Creadev’s broader vision is top tap into technologies from markets such as China to boost its portfolio companies in other sectors and other parts of the world. Previously, the firm mostly invested in Europe, backing businesses in various sectors such as renewable energy, education, and elder care. It has increasingly focused on agrifoodtech over the past two or three years following a strategic review to determine which sectors are more “highly synergized” to the Mulliez family’s core retail business, Zhu explained.
“So we decided to be a focused investor in food and agriculture, because the family believed we have very strong retail networking capabilities. If we are a shareholder of a food or agriculture company, that means we can help them out with market access,” he said.
“We do not view ourselves as a pure financial investor; every investment we make has a somewhat strategic angle, especially where we have been predominantly investing in different agtech companies across the world, in the US, in Africa, and in Europe. We want to build our own ecosystem of agtech companies, so post-investment we want to create some connection and synergy between Kebai and our investments in the US and Europe.”
Avoiding the trade war
In the current atmosphere of heightened trade frictions between China and other major economies, including ag giants like the US and Australia, that’s easier said than done. But Zhu still sees plenty of scope for Kebai to go global.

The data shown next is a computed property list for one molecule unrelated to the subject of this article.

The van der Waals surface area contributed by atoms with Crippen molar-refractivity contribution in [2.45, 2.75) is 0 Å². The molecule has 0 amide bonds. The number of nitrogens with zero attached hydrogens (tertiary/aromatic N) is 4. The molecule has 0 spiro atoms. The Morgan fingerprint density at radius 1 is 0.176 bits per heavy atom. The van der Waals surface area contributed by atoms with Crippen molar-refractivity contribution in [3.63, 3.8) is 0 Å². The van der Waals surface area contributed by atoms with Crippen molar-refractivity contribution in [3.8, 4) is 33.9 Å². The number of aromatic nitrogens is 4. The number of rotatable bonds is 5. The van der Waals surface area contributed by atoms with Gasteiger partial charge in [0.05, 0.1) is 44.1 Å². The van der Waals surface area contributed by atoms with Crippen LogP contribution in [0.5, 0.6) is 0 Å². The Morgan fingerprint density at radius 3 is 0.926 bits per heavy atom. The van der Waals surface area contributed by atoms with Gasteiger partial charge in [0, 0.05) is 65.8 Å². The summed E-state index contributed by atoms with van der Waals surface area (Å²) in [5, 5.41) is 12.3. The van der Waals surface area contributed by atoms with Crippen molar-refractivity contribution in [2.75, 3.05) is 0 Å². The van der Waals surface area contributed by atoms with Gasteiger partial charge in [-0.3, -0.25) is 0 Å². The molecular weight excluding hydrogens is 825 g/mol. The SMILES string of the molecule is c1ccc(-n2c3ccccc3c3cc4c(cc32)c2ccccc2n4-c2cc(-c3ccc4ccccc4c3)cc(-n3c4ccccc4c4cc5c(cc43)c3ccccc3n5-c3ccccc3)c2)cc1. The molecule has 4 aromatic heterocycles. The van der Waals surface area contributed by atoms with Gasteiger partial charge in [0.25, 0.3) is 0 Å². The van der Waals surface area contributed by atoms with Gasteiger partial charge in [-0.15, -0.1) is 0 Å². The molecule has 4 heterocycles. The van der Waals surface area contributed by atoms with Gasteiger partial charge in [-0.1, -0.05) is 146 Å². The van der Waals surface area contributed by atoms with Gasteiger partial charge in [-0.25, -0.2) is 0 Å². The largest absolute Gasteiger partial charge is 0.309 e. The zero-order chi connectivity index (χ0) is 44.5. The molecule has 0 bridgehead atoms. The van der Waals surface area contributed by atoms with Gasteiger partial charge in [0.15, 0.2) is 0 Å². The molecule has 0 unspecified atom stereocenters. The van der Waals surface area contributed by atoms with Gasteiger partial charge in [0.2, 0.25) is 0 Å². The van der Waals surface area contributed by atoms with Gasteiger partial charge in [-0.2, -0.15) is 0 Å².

“Countries tend to want to play by themselves [at the moment], but I think for IoT – it’s just not like corn and soybean and those big agricultural commodities,” he said. “If we want to do a project in, for example, Thailand, we only need to ship a few component parts to Thailand. We’re not actually talking about a container – we are just talking small parcels, individual parts. There’s no big volume of trading.”
“If [Kebai] wants to further go into the overseas markets they have two options. The first option is they can set up their own overseas office, [with] their own people in overseas markets. The second option is they find some local partners who can help them in the execution and the implementation of their projects.”
Kebai already has something of an international footprint; aside from its Beijing base, it has two branch offices in China, as well as an R&D center in Graz, Austria. Its precision ag system is already being used in more than 30 countries.
The startup’s founder and CEO Frank Liu, who previously worked at the Asian Development Bank and the Chinese government’s Ministry of Agriculture and Rural Affairs, said in a statement that it will be “actively engaging in the Creadev agtech system, which will benefit our IoT tech iteration, help enhance the plant growth algorithms, and expand our global footprint in terms of both sales and implementation.”
“Moreover, we would like to learn from the Mulliez family’s decades of retail and distribution experience, to build up Kebai’s upstream and downstream supply chain,” he added.